Nuts!

Our metalworking group was given a couple of bench grinders.
Both run, but are missing the nuts and flanges needed to install wheels.
If you have one of these el-cheapo's in you shop, please get some info
for me.
Size, diameter, thread for both shaft nuts on
Cummins 6"
No. 6349
Model BG-6
Claims to be 3/4 hp.
MFG # 31-031
and
Northern Industrial Tools
8" bench grinder
Claims to be 3/4 hp
3400 RPM
I found manuals online but the parts breakdown says stuff like
"Nut, left end". No size, thread, or part number.
No rush, just asking around.
technomaNge
Reply to
technomaNge
Loading thread data ...
technomaNge fired this volley in news:jq3u83$gq$1@dont- email.me:
EXCUSE me? Your "metalworking group"? What kind of metalworking do you do, hammered brass lamp shades?
I can't believe anyone who does "metalworking" wouldn't know how to measure the diameter and thread pitch of a shaft.
And flanges follow a rule-of-thumb (which I won't give you now) for their diameter vs. the wheel diameter.
Figure it out, IF you're a "metalworker", F'Gosh sakes!
LLoyd
Reply to
Lloyd E. Sponenburgh
I don't have either of these, but I do have a comment below.
[ ... ]
The reason why the nut is listed separately for the left vs the right ends is because the left hand wheel has a left-hand threaded nut, so it tightens when the motor spins up, rather than loosening. Back in the past, car lug nuts used to have a left-hand thread on one side for similar reasons.
I could measure a quite old 6" grinder (not sure the brand at he moment, but it works well), and a much more recent 8" Jet, but no bets for the threads matching what you have.
Why not measure the shafts. Diameter of the thread, and the pitch (with a thread pitch gauge). What you have may use metric or inch threads -- but you *will* need left hand thread on the left hand end of each.
For making the flanges -- make some that come out to within about 1/4" to 1/8" of the edge of the blotter paper on the wheels. That should be about right. Undercut the center so the pressure is only on about the last 1/4" of the side toward the wheel. Be sure to machine them so the flat at the center of the end away from the wheel is parallel to the flat which presses against the blotter paper on the wheel.
Good Luck, DoN.
Reply to
DoN. Nichols
--- snip good advise --------------
Oh, I know about left and right hand threads. Yes, I can measure the shafts and use big washers for flanges until we can do better. I guess a thread gage is my next purchase, then off to McMaster.
Thanks, DoN.
technomaNge
Reply to
technomaNge
P.S. DoN is one of the others I usually read first. Interestingly he gave you about the same answer with a little more about left and right that Lloyd did. LOL.

Reply to
Bob La Londe
Err... unless they are extremely fine threads you can measure thread pitch quite accurately with a 6 inch steel scale.
-- Cheers,
John B.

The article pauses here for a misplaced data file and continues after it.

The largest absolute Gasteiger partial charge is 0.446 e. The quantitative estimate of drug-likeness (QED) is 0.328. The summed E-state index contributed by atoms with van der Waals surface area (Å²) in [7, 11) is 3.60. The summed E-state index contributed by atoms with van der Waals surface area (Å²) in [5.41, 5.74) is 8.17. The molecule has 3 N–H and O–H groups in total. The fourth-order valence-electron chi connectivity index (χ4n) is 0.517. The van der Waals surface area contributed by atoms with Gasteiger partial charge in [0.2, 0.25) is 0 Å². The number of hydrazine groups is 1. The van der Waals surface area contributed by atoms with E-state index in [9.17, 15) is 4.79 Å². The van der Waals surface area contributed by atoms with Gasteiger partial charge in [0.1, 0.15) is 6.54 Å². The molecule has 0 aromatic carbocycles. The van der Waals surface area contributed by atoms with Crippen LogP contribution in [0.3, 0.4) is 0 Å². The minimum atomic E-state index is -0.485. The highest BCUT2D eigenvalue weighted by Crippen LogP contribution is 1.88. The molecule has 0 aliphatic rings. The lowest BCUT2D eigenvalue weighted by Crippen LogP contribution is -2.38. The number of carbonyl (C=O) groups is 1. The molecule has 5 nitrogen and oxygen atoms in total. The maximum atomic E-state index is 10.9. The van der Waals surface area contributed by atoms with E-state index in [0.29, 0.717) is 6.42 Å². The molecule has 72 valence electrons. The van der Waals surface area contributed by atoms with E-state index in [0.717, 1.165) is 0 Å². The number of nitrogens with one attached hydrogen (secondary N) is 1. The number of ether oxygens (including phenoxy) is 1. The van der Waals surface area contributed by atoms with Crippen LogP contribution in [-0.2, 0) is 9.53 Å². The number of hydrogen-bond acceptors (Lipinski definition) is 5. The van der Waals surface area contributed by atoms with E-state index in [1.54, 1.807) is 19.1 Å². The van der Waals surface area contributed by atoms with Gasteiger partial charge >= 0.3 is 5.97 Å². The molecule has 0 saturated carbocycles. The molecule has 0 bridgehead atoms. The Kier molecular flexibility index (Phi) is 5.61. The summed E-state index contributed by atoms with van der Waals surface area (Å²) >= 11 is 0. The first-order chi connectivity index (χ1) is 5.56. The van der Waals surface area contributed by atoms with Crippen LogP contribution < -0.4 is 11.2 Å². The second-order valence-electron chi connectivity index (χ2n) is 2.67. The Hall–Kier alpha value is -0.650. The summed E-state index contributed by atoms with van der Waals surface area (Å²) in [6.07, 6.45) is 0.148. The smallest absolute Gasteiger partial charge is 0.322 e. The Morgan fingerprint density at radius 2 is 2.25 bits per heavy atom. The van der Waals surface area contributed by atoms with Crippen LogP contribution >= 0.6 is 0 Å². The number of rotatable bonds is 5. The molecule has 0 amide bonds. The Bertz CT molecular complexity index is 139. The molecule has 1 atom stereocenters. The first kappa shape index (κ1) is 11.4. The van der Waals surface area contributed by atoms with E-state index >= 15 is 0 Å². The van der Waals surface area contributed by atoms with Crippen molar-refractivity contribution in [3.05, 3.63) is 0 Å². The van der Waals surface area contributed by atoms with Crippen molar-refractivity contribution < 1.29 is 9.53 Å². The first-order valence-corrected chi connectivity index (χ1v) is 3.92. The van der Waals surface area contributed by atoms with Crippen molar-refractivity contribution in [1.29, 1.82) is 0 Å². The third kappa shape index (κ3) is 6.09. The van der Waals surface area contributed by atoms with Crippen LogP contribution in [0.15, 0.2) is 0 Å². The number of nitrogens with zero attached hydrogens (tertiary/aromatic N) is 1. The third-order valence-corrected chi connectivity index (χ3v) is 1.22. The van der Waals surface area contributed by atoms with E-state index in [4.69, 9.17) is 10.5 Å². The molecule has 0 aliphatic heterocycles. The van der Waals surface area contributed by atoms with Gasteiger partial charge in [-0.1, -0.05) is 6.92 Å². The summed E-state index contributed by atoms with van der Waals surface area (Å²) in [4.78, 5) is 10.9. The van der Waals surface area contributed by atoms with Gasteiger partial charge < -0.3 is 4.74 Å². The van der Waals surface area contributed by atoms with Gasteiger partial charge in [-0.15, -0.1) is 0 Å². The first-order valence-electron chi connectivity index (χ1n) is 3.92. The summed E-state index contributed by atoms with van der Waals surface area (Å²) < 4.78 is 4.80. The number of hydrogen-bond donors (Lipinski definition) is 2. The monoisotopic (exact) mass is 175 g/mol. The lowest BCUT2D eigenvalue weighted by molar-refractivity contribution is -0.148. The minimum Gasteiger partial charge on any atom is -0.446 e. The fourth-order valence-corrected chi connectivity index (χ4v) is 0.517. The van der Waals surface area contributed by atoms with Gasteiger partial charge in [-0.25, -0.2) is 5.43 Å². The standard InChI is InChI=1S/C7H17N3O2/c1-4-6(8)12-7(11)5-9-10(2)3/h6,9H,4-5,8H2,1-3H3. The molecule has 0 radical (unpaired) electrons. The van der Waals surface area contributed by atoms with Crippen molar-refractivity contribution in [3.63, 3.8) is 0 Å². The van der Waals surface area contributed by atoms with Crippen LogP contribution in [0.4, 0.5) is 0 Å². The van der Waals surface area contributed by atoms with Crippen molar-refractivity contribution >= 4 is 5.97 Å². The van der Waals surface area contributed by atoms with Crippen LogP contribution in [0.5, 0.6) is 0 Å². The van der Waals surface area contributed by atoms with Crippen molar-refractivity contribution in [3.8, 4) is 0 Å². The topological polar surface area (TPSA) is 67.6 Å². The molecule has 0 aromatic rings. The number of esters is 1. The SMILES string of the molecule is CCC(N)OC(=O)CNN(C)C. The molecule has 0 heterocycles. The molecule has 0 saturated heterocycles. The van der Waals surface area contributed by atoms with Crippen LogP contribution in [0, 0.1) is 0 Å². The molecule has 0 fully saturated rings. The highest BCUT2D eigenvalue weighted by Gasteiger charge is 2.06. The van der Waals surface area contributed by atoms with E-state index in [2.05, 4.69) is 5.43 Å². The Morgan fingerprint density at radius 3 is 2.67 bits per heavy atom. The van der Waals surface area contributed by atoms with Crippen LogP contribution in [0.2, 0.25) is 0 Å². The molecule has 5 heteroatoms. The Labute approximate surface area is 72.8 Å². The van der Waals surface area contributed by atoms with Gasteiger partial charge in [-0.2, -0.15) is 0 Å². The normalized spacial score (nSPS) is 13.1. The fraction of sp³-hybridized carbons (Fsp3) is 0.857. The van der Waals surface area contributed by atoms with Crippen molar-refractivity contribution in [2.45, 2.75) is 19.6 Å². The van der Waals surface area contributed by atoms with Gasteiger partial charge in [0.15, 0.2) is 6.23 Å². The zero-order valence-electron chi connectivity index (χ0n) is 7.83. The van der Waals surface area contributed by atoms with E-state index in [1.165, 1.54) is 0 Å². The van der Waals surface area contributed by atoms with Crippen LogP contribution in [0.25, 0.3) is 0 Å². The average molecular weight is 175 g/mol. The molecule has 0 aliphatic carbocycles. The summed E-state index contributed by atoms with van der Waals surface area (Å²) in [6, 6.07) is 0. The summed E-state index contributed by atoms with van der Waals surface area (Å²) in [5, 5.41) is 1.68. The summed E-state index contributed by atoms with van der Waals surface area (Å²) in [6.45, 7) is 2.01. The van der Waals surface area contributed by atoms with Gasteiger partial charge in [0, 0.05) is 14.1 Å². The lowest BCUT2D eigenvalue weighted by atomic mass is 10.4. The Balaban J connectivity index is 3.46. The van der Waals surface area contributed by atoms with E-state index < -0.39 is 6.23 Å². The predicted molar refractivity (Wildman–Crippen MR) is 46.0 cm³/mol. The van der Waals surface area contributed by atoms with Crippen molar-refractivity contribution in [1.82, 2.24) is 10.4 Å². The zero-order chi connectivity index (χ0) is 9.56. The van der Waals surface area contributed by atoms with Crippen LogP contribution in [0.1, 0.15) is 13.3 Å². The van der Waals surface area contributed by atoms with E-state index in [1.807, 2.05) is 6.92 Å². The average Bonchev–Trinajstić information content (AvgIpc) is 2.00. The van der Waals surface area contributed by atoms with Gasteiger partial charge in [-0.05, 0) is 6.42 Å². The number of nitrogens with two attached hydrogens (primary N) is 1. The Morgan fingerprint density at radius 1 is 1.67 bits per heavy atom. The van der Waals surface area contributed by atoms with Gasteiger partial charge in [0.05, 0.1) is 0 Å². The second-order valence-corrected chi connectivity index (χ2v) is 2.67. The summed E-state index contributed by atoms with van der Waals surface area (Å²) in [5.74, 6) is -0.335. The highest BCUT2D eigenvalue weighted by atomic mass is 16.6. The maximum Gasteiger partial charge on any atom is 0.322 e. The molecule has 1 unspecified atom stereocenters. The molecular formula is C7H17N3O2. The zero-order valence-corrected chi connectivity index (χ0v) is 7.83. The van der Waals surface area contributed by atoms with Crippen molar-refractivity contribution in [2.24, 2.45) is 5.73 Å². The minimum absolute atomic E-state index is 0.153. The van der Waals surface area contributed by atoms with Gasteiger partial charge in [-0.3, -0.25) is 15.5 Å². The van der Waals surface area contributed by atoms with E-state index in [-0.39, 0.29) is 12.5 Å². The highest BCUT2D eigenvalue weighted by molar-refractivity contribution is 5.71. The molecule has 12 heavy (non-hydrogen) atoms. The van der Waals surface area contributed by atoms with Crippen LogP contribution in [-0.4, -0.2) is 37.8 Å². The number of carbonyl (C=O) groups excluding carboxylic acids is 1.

Reply to
John B.
"PrecisionmachinisT" fired this volley in news:vK2dnXNnzKA4OVjSnZ2dnUVZ snipped-for-privacy@scnresearch.com:
'Couldn't care less. There's only so much "stupid" I can stand from folks like that before I order them out of my shop.
If he'd said, "we want to start a group to _learn_ how to do metalworking, and we were given some tools... how do I tell...(so and so)", I'd have answered civilly.
He said, "our metalworking group" -- That's a group that does metalworking. Then he asked questions an eight year old Soapbox Derby kid would know how to answer.
LLoyd
Reply to
Lloyd E. Sponenburgh
Polymer clay can be molded around an object and then baked to harden it, so you have a pocketable sample of the thread size.
formatting link
I use Fimo and set it with a heat gun.
jsw
Reply to
Jim Wilkins
technomaNge fired this volley in news:jq46fu$6h9$1@dont- email.me:
No, YOU started with nothing, and still have all of it.
I started with a brain. I built on that; built many of my tools, too.
If you'd had the decency to call yourself a tinsmith instead of a "metalworker" (with all that conveys), then you'd have gotten a reasonable answer.
(BTW... exactly what did you need that helmet for -- keeping away alien thought-stealing waves? Did it have little kitty-ear holes? Was it for one of your Anime costumes?)
Lloyd
Reply to
Lloyd E. Sponenburgh
To be clear, HE kind of deserved it.
Reply to
PrecisionmachinisT
Apparently it didn't work...
Reply to
PrecisionmachinisT
"PrecisionmachinisT" fired this volley in news:X9GdnUWJacIyq1vSnZ2dnUVZ snipped-for-privacy@scnresearch.com:
Well, thanks. I think I got that, after I re-read your post.
It's not like me to shoot out flames on a first encounter. Some things, though, just get my ire up really fast!
It's like that rare social encounter, where you see a person across a room, and even before hearing them speak or seeing them close-up, you just don't like them. Those are rare, but they happen.
LLoyd
Reply to
Lloyd E. Sponenburgh
Interesting stuff. Are there any other uses for it in the shop? I see that is can be worked after hardening - what about drilling, and tapping? Does it have a useful tensile strength?
Reply to
Bob Engelhardt

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